Desk audits of covered entities – OCR is currently conducting desk audits of covered entities with desk audits of business associates scheduled to begin in late September. OCR expects to complete its desk audits by the end of December 2016, with on-site audits beginning in early 2017.

Stage 2

Desk audits of business associates – These desk audits will focus specifically on the auditee’s compliance with the Privacy, Security, and Breach Notification requirements.

Stage 3

OCR will conduct on-site audits lasting 3–5 days, during which it will review a more comprehensive set of HIPAA requirements. Both desk and on-site audits will culminate in a draft report from OCR, to which the auditee has 10 business days to issue a written response. OCR will issue a final report outlining its findings within 30 business days of receipt of the auditee’s response to the draft report.

On-Site Audits

On-site audits will focus more on comprehensive review of HIPAA compliance controls while the desk audits for covered entities are focusing on seven controls drawn from the Security Rule, the Privacy Rule, and the Breach Notification Rule:

Privacy Rule Controls:

1. Notice of Privacy Practices and Content Requirements
2. Provision of Notice – Electronic Notice
3. Right to Access [protected health information]

Breach Notification Rule Controls:

4. Timeliness of Breach Notification
5. Content of Breach Notification

Security Rule Controls:

6. Security Management Process – Risk Analysis
7. Security Management Process – Risk Management

Conclusion

The audit protocol highlights areas that all covered entities and business associates should pay attention to in order to avoid potential breaches or other incidents that may invite enforcement action. It is important that all entities responsible for compliance with HIPAA prepare for a potential audit. Entities should review current compliance efforts, including ensuring that they, to the extent applicable:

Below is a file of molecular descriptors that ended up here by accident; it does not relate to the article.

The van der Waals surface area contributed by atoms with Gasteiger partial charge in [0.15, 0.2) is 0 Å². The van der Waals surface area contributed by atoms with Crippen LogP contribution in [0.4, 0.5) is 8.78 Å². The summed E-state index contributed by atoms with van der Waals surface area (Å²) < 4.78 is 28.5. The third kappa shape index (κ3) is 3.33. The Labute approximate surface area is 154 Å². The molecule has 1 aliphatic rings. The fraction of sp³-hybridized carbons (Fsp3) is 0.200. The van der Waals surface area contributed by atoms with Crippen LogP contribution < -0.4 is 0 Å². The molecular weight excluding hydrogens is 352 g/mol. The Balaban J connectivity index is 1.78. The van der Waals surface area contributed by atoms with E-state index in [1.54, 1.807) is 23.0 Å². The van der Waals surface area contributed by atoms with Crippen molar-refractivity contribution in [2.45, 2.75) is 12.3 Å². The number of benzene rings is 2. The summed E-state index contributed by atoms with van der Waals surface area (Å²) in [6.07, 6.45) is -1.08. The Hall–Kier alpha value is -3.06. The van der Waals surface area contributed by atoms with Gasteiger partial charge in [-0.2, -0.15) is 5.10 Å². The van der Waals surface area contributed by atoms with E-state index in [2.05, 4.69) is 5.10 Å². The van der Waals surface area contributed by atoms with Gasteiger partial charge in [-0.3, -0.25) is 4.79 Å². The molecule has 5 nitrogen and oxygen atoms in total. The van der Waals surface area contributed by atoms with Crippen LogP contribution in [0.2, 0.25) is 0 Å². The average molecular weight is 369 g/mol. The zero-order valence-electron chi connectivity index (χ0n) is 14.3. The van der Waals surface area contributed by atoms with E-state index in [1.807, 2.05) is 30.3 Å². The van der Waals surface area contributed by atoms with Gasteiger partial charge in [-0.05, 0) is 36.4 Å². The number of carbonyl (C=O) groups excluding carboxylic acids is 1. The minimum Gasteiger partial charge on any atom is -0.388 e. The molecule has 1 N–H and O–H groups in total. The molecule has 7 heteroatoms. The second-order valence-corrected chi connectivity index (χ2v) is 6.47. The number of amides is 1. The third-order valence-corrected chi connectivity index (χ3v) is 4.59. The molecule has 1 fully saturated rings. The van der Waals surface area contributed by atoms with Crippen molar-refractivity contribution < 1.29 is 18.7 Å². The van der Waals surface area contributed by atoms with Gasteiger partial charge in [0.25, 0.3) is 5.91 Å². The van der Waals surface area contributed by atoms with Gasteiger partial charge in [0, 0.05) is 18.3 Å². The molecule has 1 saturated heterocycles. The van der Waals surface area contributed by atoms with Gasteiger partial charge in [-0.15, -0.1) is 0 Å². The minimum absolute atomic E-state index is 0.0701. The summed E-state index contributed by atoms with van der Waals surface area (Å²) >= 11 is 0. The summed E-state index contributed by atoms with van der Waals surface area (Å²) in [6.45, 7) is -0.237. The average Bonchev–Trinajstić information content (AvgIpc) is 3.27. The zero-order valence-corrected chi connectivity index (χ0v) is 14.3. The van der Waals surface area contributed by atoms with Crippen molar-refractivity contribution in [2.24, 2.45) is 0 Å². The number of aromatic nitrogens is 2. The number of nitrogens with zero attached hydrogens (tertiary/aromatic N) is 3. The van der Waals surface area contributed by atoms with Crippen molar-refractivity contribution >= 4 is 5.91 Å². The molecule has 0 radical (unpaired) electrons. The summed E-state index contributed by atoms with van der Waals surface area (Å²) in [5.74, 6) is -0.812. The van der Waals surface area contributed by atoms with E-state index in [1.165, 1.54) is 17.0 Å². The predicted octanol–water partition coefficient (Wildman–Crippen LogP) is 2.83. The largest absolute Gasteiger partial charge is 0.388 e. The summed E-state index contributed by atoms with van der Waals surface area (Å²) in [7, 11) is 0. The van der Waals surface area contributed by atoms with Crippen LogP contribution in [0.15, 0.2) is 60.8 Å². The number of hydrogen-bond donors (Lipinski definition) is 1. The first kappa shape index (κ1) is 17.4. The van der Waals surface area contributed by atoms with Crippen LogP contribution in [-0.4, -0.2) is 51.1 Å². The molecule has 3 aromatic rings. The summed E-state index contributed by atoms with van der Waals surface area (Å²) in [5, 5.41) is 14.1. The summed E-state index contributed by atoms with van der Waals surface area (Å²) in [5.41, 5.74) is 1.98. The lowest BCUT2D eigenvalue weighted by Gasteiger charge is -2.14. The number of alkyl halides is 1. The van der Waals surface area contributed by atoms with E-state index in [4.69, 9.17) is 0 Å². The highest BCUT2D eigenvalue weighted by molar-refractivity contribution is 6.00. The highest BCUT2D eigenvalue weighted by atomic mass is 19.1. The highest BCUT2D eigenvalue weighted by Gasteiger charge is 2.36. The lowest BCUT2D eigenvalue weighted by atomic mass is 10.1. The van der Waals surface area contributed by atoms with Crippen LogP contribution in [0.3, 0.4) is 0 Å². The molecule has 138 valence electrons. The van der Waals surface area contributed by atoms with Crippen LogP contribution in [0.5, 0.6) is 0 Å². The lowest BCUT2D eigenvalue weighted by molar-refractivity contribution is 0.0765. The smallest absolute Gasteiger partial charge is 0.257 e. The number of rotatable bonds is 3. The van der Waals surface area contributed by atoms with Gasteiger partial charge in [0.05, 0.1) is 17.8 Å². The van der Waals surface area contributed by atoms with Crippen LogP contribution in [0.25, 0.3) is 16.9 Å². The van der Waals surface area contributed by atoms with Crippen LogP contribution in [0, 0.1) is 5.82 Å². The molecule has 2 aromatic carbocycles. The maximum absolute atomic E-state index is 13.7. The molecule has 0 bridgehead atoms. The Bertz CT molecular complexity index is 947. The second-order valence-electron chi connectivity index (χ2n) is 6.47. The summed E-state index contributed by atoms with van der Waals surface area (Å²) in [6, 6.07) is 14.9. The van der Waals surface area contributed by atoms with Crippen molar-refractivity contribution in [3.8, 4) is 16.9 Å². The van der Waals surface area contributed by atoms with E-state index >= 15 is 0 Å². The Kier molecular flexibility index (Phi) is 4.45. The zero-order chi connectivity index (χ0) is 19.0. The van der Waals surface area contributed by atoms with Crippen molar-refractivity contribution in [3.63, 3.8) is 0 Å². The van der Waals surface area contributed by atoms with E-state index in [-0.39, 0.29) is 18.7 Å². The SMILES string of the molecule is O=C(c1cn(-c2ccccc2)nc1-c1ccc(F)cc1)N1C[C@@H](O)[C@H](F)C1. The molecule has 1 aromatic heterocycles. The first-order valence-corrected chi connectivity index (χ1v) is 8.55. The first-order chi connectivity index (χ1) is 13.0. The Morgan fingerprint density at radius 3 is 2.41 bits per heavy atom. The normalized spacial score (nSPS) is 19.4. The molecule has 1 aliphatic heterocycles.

1. have policies and procedures in place, including breach notification procedures;
  2. have a current Notice of Privacy Practices;
  3. have conducted a risk analysis and inventory of PHI;
  4. have appropriate Business Associate Agreements in place;
  5. have designated Privacy and Security Officials; and
  6. have conducted privacy and security training for relevant employees.

You may find additional information about Phase 2 Audits on the OCR’s website, including sample email notification letters, a copy of the audit protocol, sample templates for identifying business associates, Q&As, and a copy of the pre-screening questionnaire. OCR’s Audit Program website may be found here.

While every effort has been taken in compiling this information to ensure that its contents are totally accurate, neither the publisher nor the author can accept liability for any inaccuracies or changed circumstances of any information herein or for the consequences of any reliance placed upon it. This publication is distributed on the understanding that the publisher is not engaged in rendering legal, accounting or other professional advice or services. Readers should always seek professional advice before entering into any commitments.